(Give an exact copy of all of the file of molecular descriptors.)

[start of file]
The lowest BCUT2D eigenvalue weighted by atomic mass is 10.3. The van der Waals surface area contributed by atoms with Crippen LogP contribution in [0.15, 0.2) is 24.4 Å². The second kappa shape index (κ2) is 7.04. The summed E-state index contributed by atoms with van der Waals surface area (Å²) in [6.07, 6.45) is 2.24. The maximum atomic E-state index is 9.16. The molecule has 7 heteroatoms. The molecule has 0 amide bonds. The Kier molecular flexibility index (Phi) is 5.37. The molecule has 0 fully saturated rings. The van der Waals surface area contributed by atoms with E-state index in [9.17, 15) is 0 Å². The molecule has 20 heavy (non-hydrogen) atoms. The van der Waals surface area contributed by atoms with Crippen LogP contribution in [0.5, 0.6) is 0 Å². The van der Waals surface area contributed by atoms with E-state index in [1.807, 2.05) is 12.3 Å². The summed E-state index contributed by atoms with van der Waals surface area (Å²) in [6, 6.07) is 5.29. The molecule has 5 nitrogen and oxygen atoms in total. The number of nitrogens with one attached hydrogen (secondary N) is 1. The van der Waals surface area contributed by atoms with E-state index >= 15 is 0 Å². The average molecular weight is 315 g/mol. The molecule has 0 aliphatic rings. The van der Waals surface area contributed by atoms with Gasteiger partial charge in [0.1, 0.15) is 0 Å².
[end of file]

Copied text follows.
The lowest BCUT2D eigenvalue weighted by atomic mass is 10.3. The van der Waals surface area contributed by atoms with Crippen LogP contribution in [0.15, 0.2) is 24.4 Å². The second kappa shape index (κ2) is 7.04. The summed E-state index contributed by atoms with van der Waals surface area (Å²) in [6.07, 6.45) is 2.24. The maximum atomic E-state index is 9.16. The molecule has 7 heteroatoms. The molecule has 0 amide bonds. The Kier molecular flexibility index (Phi) is 5.37. The molecule has 0 fully saturated rings. The van der Waals surface area contributed by atoms with E-state index in [9.17, 15) is 0 Å². The molecule has 20 heavy (non-hydrogen) atoms. The van der Waals surface area contributed by atoms with Crippen LogP contribution in [0.5, 0.6) is 0 Å². The van der Waals surface area contributed by atoms with E-state index in [1.807, 2.05) is 12.3 Å². The summed E-state index contributed by atoms with van der Waals surface area (Å²) in [6, 6.07) is 5.29. The molecule has 5 nitrogen and oxygen atoms in total. The number of nitrogens with one attached hydrogen (secondary N) is 1. The van der Waals surface area contributed by atoms with E-state index >= 15 is 0 Å². The average molecular weight is 315 g/mol. The molecule has 0 aliphatic rings. The van der Waals surface area contributed by atoms with Gasteiger partial charge in [0.1, 0.15) is 0 Å².